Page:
Bone Dry in Cape Town

Wars have been fought over it. People can’t live without it. And a growing global population is thirsty for more. So, what happens if a major city runs out of water?


Nearly 4 million people who live in Cape Town, South Africa, recently came close to finding out. Earlier this year, it looked like local authorities might have to ration water at gunpoint as the reservoirs that supply the city and its surrounding farmland started to run dry after three long years of drought. Cape Town isn’t the first big metropolis to face a water crisis in recent years. Sao Paulo, population 20 million, had a similar scare in 2015.

Two big takeaways:

This looks like it’s becoming a pattern. Sao Paulo and Cape Town both managed to avoid social unrest and potential human and economic disasters by creatively stretching existing water supplies. They were fortunate to have competent governments that could handle a crisis. The next big city to face a major water emergency — and there will be others, as booming urban populations meet an increase in severe weather due to climate change — may not be so lucky.

Water troubles also point to a broader tradeoff facing developing economies: rapid urbanization can create new opportunities and rising prosperity for millions of people. But surging ranks of city-dwellers also stretch the political, economic, and natural resources needed to make that growth sustainable.

In 2012, the United States created the Deferred Action for Childhood Arrivals (DACA) program to protect these young people from being deported. Yet just five years later, the program was rescinded, putting close to 700,000 DACA recipients at risk of being banished from the only home they've ever known. More than five dozen of these DACA recipients at risk are Microsoft employees. These young people contribute to the company and serve its customers. They help create products, secure services, and manage finances. And like so many young people across our nation, they dream of making an honest living and a real difference in the communities in which they reside. Yet they now live in uncertainty.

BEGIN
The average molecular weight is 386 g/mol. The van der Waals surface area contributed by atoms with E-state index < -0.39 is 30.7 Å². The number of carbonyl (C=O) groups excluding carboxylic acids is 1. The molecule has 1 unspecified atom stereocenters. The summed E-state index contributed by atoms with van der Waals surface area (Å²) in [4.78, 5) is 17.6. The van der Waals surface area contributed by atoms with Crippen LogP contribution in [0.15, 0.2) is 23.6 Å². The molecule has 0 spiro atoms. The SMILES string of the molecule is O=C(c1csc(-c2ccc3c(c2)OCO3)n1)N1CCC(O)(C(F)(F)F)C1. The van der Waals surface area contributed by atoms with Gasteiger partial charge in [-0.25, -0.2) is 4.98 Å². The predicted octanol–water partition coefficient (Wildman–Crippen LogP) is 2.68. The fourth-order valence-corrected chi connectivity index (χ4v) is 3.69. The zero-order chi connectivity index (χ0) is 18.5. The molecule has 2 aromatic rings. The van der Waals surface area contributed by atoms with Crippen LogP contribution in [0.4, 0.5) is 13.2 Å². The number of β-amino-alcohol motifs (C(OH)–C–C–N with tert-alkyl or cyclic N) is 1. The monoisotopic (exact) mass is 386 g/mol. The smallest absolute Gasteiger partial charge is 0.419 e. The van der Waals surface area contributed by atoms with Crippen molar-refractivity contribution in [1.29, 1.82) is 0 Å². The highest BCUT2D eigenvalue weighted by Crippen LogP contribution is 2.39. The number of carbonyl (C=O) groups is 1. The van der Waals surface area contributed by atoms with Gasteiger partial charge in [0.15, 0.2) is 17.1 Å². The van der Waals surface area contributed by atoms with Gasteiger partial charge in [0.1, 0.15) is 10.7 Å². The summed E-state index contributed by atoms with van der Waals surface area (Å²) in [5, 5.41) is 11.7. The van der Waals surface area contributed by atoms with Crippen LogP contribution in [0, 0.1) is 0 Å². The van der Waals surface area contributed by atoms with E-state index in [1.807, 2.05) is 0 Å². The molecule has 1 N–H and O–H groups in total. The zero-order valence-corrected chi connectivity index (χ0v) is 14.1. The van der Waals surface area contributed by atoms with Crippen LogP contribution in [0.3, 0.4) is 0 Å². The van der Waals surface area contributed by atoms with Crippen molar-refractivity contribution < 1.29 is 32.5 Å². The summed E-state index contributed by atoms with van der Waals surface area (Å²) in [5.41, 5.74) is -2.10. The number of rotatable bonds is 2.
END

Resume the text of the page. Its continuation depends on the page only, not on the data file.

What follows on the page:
Microsoft has told its Dreamers that it will stand up for them along with all the nation's DACA recipients. It will represent them in court and litigate on their behalf. That's why Microsoft joined Princeton University and Princeton student Maria De La Cruz Perales Sanchez to file one of the three cases challenging the DACA rescission that was heard on Nov. 12 by the United States Supreme Court.

Read more on Microsoft On The Issues.

What do people think is driving the stock market's recent record high gains?


Well, there's really no precise answer, but analysts point to several factors. So, number one is strong third quarter earnings. Companies have reported stronger than expected results so far this season. The second is the jobs market. You saw the October jobs numbers exceed economists' expectations. And the third is the Federal Reserve cutting interest rates three times this year. That lowers borrowing costs for consumers and businesses and encourages them to spend more.

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In the predawn hours of Tuesday morning, Israel launched a precision attack in the Gaza Strip, targeting and killing a Palestinian Islamic Jihad (PIJ) commander. In response, the terror group fired more than 220 rockets at southern Israel. Exchanges of fire have brought cities on both sides of the Gaza border to a standstill and at least 19 Palestinians are dead and dozens of Israelis wounded. With this latest escalation, Israel now faces national security crises on multiple fronts. Here's what's going on:

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